1Department of Earth and Planetary Sciences, University of New Mexico, Albuquerque, New Mexico, USA
2Department of Geography, University of Calgary, Calgary, Alberta, Canada
3Department of Geosciences, Pacific Lutheran University, Tacoma, USA
4Department of Meteorology and Bolin Center for Climate Research, Stockholm University, Stockholm, Sweden
5Department of Civil Engineering, University of Victoria, Victoria, Canada
6Australian Nuclear Science and Technology Organisation, Sydney, Australia
7NASA Goddard Institute for Space Studies, New York, USA
8Laboratoire de Météorologie Dynamique, IPSL, UPMC, CNRS, Paris, France
9Department of Biological Sciences, University of Alaska Anchorage, Anchorage, Alaska, USA
10Alfred Wegener Institute, Helmholtz Centre for Polar and Marine Research, Bremerhaven, Germany
11Atmosphere and Ocean Research Institute, University of Tokyo, Kashiwa, Japan
Received: 28 Feb 2015 – Published in Clim. Past Discuss.: 27 Mar 2015
Abstract. Reconstructions of Quaternary climate are often based on the isotopic content of paleo-precipitation preserved in proxy records. While many paleo-precipitation isotope records are available, few studies have synthesized these dispersed records to explore spatial patterns of late-glacial precipitation δ18O. Here we present a synthesis of 86 globally distributed groundwater (n = 59), cave calcite (n = 15) and ice core (n = 12) isotope records spanning the late-glacial (defined as ~ 50 000 to ~ 20 000 years ago) to the late-Holocene (within the past ~ 5000 years). We show that precipitation δ18O changes from the late-glacial to the late-Holocene range from −7.1 ‰ (δ18Olate-Holocene > δ18Olate-glacial) to +1.7 ‰ (δ18Olate-glacial > δ18Olate-Holocene), with the majority (77 %) of records having lower late-glacial δ18O than late-Holocene δ18O values. High-magnitude, negative precipitation δ18O shifts are common at high latitudes, high altitudes and continental interiors (δ18Olate-Holocene > δ18Olate-glacial by more than 3 ‰). Conversely, low-magnitude, positive precipitation δ18O shifts are concentrated along tropical and subtropical coasts (δ18Olate-glacial > δ18Olate-Holocene by less than 2 ‰). Broad, global patterns of late-glacial to late-Holocene precipitation δ18O shifts suggest that stronger-than-modern isotopic distillation of air masses prevailed during the late-glacial, likely impacted by larger global temperature differences between the tropics and the poles. Further, to test how well general circulation models reproduce global precipitation δ18O shifts, we compiled simulated precipitation δ18O shifts from five isotope-enabled general circulation models simulated under recent and last glacial maximum climate states. Climate simulations generally show better inter-model and model-measurement agreement in temperate regions than in the tropics, highlighting a need for further research to better understand how inter-model spread in convective rainout, seawater δ18O and glacial topography parameterizations impact simulated precipitation δ18O. Future research on paleo-precipitation δ18O records can use the global maps of measured and simulated late-glacial precipitation isotope compositions to target and prioritize field sites.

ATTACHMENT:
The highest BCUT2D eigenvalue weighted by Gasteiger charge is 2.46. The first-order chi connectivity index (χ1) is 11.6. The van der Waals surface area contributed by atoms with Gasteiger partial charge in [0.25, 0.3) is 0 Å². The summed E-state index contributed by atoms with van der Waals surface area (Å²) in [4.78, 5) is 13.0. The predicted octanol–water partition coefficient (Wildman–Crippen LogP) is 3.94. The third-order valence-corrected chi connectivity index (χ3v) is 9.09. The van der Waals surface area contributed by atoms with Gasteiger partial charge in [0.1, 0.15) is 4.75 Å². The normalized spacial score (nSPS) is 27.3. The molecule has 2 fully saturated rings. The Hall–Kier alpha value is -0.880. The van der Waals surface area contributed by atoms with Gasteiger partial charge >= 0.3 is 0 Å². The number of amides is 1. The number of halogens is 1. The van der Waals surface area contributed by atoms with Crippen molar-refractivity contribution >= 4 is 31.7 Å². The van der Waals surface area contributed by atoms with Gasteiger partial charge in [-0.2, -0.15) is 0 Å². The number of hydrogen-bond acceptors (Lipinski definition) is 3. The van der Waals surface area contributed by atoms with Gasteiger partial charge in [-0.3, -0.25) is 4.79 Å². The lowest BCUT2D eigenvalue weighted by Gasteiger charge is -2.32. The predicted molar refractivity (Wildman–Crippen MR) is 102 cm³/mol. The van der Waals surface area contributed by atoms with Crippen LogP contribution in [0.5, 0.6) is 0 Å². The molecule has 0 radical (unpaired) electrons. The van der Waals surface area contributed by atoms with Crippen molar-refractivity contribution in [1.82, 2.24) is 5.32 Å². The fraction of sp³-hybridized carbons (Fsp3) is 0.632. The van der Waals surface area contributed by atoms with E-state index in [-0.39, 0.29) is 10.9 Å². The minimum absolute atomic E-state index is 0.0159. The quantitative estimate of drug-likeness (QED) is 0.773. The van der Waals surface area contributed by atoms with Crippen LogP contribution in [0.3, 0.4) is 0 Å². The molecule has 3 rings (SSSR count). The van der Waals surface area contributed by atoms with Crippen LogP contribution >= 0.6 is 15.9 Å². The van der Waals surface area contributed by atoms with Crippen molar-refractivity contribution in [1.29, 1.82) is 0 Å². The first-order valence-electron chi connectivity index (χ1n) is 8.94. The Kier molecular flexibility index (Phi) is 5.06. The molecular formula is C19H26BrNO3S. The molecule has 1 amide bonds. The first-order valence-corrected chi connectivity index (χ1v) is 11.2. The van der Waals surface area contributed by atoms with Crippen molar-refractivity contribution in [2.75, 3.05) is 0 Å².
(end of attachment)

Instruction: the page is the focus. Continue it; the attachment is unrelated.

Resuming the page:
Revised: 22 Sep 2015 – Accepted: 05 Oct 2015 – Published: 14 Oct 2015
Jasechko, S., Lechler, A., Pausata, F. S. R., Fawcett, P. J., Gleeson, T., Cendón, D. I., Galewsky, J., LeGrande, A. N., Risi, C., Sharp, Z. D., Welker, J. M., Werner, M., and Yoshimura, K.: Late-glacial to late-Holocene shifts in global precipitation δ18O, Clim. Past, 11, 1375-1393, doi:10.5194/cp-11-1375-2015, 2015.